My Comments on Your Comments/Image #1 « Arthur Morris/BIRDS AS ART

My Comments on Your Comments/Image #1

[Not a valid template]

For Your Critique: Image #1. See the RAW image at the end of the post.

My Comments on Your Comments/Image #1

Interesting comments indeed. The comments range from loving the image to deleting it instantly. Thanks all for commenting. Either way. 🙂 I happen to like the image a lot; it is the type of image that might do well in a contest.

Here is a sampling of negative comments:

“I would DELETE. It does nothing for me. Just a boring image. Nothing to get excited about.”
“…Can’t find order out of such Chaos. Delete it.”
“I don’t like it.”
“I would probably delete image. Actually I would never have taken it except by accident.”
“I would probably delete or modify. There isn’t anything contrasty to catch my eye or hold my eye.”

And here is a sampling of positive comments:

“It reminds me of prehistoric cave art. Beautiful, in an abstract way.”
“I think it is very special and it reminds me of a Japanese print. I agree with David P that it is a beautiful abstract.”
“I like this one because it doesn’t look like a photograph. I looks almost like it’s done with rubber stamps.Or ink strokes. Amazing what can be done with just a camera and a lens.”
“I really like it, tho’ I’ll have to study it a bit longer to figure out exactly why. One thing seems obvious to me: It’s not a blur; look at the well-defined snow flakes, some of the wing tips, and legs; and all the birds in lower right corner are sharp. The blurry effect seems to come from the snow obscuring the bodies behind it. At least part of the appeal is the muted color, which accents the black-&-white impression. Photography works in many different ways, and a “painterly” photo isn’t bad just because it doesn’t look like what we normally think of as a photo.”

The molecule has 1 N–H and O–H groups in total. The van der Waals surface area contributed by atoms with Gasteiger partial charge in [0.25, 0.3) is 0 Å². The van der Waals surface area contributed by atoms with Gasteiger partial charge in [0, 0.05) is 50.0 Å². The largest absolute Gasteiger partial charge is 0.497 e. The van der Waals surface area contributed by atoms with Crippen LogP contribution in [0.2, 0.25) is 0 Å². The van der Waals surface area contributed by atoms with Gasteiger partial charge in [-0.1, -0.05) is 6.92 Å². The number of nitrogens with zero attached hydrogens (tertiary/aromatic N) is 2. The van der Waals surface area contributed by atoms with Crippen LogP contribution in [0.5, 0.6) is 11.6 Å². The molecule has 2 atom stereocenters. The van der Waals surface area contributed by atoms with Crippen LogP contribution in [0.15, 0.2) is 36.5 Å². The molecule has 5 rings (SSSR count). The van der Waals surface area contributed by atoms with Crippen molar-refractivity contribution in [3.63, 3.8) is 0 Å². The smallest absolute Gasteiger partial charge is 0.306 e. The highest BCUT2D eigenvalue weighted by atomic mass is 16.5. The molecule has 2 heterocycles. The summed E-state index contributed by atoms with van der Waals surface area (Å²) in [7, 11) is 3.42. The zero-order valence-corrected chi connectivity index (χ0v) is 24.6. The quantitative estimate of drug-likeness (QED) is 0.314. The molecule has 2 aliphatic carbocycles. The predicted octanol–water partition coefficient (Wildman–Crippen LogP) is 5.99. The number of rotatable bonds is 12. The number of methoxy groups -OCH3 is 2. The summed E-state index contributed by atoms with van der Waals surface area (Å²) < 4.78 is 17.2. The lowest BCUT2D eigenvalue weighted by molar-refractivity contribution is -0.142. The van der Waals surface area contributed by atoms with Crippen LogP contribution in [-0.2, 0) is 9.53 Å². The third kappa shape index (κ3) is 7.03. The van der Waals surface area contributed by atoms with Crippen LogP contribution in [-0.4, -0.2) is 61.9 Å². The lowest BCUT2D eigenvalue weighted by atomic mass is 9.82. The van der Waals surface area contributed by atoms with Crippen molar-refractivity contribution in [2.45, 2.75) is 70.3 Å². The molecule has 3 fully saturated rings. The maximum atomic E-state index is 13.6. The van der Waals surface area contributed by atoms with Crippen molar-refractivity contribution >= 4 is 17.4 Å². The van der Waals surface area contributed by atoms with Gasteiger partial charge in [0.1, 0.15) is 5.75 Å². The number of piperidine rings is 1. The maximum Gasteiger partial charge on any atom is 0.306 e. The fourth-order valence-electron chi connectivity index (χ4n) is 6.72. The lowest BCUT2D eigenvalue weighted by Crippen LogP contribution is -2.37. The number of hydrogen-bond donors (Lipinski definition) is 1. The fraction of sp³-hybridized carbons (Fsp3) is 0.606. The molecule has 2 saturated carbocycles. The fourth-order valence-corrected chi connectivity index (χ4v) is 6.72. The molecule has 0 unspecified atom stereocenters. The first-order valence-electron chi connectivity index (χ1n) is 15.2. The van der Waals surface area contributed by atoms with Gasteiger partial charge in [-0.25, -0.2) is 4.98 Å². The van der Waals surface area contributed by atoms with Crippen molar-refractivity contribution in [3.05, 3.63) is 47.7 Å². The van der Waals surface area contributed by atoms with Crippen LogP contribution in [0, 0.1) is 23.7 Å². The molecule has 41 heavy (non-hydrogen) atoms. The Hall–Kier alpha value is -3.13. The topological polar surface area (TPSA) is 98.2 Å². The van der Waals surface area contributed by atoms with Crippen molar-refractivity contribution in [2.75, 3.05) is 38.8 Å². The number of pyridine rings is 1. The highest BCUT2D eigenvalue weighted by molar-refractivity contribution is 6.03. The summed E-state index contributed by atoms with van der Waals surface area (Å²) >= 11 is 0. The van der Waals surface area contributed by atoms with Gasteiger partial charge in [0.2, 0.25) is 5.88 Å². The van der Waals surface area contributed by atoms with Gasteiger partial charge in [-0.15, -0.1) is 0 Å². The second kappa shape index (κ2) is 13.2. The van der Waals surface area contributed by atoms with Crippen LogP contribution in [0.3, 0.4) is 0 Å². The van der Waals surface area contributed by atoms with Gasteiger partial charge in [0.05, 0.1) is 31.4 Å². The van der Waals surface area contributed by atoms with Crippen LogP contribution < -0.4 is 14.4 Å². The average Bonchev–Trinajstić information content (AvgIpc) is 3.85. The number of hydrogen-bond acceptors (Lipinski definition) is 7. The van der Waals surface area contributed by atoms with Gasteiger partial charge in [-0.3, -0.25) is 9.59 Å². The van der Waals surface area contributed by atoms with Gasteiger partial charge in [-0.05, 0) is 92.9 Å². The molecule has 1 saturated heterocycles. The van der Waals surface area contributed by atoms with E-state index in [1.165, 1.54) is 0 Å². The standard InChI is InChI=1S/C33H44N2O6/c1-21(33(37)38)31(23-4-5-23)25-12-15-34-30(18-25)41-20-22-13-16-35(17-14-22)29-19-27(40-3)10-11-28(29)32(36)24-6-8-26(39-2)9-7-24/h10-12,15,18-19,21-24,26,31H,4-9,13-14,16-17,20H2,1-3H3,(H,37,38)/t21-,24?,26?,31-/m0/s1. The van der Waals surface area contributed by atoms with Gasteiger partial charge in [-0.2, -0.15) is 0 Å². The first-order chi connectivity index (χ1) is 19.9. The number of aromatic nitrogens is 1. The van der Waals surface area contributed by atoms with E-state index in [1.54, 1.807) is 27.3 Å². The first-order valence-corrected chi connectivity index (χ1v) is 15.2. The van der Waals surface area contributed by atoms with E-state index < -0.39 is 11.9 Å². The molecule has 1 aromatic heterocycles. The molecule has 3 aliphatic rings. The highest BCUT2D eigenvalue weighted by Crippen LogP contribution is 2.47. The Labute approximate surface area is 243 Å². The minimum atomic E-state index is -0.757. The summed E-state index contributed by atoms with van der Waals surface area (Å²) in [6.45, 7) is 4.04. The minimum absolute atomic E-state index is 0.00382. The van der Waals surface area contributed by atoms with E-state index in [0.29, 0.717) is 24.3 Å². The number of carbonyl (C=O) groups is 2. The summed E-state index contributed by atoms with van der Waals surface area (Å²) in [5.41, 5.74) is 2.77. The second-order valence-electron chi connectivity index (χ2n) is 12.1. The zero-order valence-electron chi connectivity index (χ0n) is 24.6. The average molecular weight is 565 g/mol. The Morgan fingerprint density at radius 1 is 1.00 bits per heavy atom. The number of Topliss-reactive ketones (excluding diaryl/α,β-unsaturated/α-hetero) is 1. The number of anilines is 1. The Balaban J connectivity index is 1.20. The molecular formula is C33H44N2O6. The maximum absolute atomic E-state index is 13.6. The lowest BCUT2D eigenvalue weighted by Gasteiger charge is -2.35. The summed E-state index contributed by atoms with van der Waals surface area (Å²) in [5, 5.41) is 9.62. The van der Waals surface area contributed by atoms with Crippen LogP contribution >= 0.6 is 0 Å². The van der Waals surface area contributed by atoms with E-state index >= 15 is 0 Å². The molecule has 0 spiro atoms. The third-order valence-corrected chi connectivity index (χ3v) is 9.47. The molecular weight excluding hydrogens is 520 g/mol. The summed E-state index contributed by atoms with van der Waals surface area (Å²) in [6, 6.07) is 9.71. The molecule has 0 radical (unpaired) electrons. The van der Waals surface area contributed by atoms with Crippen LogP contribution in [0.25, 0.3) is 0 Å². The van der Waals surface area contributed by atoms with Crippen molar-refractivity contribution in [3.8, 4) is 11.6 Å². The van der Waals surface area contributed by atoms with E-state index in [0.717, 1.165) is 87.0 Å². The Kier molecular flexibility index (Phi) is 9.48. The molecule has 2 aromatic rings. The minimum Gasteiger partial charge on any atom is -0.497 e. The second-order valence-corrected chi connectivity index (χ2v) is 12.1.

“There is a balance in this image between chaos and order that’s very visually intriguing, and that makes the image work on multiple levels. Interesting chaos such as this is hard to come by.”
“Breaking the rules is pure bravery, with excellent results! It means you have a brain that can think and create. Photography becomes pretty boring if you go by all the rules.”

And here are my comments on your comments:

I try not to add too much contrast to snowy scenes. While the image may or may not be an abstract, it is not a blurred image: the shutter speed was 1/640 sec. and all of the birds are rendered fairly sharp. I might go for somewhat surreal. BTW, the dark birds are White-fronted Geese, the white ones are either Snow or Ross’s Geese. Messing around in Nik Silver Efex Pro is something that I will take a crack at. Same with trying some Photoshop filters (though I am not too good at that).

As far as a very well known and talented bird photographer stating that images should not have birds with wings that cross, that sounds to me either like a misquote or something taken out of context. With less than a dozen or so birds in the frame there are times when I would advise folks to avoid such merges and times when crossed wings can add tension and interest. With hundreds of birds tightly packed in the frame as here there will always be lots of crossed wings and merges; avoiding them would be impossible, trying to would be insane.